Mentoring interview profile: Dionne Procter

  • 25 Jun 2024

The mentoring relationship is a key element in many professionals’ career development as it enables personalised guidance from an expert,  helps develop industry-specific skills, provides the opportunity to network, and offers valuable tips for career progression.
In this series of articles, we take a look at a few stand-out examples of those who have used BCI Mentoring.

Dionne Procter is a Business Continuity Officer for the London Fire Brigade. Dionne entered the sector from a programme manager role after being asked to help out in the business continuity department during the COVID pandemic. 

“I thought I really enjoyed my role in project management, but when I started to learn more about business continuity, I quickly learned that I had found my calling. After realising this, I wanted to learn more and more. Therefore, I got in touch with Russ Parramore, who was chair of the National Fire Chiefs Council (NFCC) business continuity group at the time.”

Offering guidance

Dionne explains that, being new in the field, she felt that she needed guidance from a subject-matter expert and she “couldn’t have found a better mentor.”

Dionne highlights some of the initial barriers that were encountered at the start of her journey in business continuity, saying that “it was like learning a new language at first and, especially being dyslexic, it was hard to grasp.”

During their first few meetings, Russ shared advice on the importance of networking with other business continuity professionals before going through the BCI’s Good Practice Guidelines (GPG) together to maximise understanding. 

“I also started to rewrite a business continuity plan at this time, so it was perfect to have a mentor to guide me through this process, especially with Russ’ expertise, knowledge, and understanding of this subject.” 

As a result, Dionne’s plans became shorter and clearer, more concise, easy to understand and use.

Achieving goals

Dionne explains that, as a visual learner, the mentoring sessions helped by allowing them to go through each section of the GPG at her own pace and style, in addition to exploring examples of situations and scenarios.

“[The mentoring sessions] gave me the confidence that I needed to continue doing my role, knowing that I’m on the right path. Even if I felt that I wasn’t on the right path, I knew I could ask Russ as many questions as I felt I needed. Having that guidance was important not just for me but for my service area to confirm my understanding.”

What would you say to colleagues thinking about being mentored or mentoring others? 

“Go for it. It doesn’t matter how old you are, if you want to be the best you can be, then I fully recommend finding a mentor. You can’t buy someone else’s knowledge, experiences, and expertise. So you’re gaining valuable knowledge you wouldn’t necessary get anywhere else – it’s a win-win,” concludes Dionne.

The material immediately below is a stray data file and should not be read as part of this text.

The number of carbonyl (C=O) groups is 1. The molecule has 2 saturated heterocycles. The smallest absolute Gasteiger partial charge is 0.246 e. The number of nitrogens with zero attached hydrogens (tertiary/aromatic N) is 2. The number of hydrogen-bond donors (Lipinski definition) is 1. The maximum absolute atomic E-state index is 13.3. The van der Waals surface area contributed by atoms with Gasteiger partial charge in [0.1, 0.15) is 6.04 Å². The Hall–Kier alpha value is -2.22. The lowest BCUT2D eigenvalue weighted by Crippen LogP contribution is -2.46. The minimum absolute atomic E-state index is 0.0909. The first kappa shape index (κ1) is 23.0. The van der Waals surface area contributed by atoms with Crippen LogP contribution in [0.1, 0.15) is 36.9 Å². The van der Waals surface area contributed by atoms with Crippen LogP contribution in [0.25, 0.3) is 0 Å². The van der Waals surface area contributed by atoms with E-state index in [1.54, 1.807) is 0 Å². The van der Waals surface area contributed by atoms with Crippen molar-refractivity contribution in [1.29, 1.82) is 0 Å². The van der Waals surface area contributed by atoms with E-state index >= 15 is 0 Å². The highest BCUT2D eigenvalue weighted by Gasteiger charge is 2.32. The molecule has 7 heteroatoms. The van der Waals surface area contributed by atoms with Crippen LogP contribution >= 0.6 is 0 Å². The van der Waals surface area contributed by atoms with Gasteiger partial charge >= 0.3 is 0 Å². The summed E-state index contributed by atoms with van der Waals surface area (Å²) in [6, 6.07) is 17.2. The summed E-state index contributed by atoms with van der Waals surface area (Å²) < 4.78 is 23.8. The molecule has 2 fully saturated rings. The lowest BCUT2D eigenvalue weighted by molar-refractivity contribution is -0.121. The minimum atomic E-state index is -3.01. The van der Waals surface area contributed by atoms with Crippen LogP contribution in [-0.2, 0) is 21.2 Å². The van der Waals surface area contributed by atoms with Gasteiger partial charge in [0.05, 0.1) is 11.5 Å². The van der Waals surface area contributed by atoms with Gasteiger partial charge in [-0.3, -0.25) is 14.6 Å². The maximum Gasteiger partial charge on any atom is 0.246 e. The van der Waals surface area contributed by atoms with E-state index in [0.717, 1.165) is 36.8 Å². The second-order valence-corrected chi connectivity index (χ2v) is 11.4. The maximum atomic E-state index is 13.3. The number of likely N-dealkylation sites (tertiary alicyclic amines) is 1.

And what does Russ have to say about his experience mentoring Dionne?

Russ explained that Dionne is very conscientious and always wants to do her best. Her dyslexia does cause some problems with understanding, but they work together to overcome this

“Dionne’s dyslexia makes it very difficult for her to understand the written word and she has to imagine situations in order to understand what sentences actually mean. This has brought a particular challenge to her studying for the CBCI. Despite this, she has worked hard to understand the GPG.” 

Russ goes on to clarify the unfortunate timing of the new GPG 7.0 publication before she had the chance to take the CBCI, but that he has “every confidence that she will achieve the CBCI very soon” and is updating her knowledge accordingly.
Russ further comments that the relationship has not only helped to support her CBCI application, but also within her day-to-day role as a practitioner.

“I have been able to mentor Dionne as she embarked on re-writing her employer’s BC plan, creating BIA templates and plan templates in order to align more closely with ISO22301,” Russ says, “at times she felt as though she was travelling up hill, but our mentoring sessions have helped her to understand how to achieve the outcomes which she has aimed for.”
Russ is keen to point out that Dionne has been a “model mentee” from his perspective, and is “always willing to ask questions and discuss issues which are causing her concern”. Furthermore, as is so often seen during mentoring relationships, Russ finishes by saying that Dionne “has also become a valuable contact and a good friend”.

The BCI offers mentoring as a value-added benefit for BCI Certified and Non-Certified Members to support their professional development and career advancement. Click here if you would like to find out more about the BCI Mentoring. 

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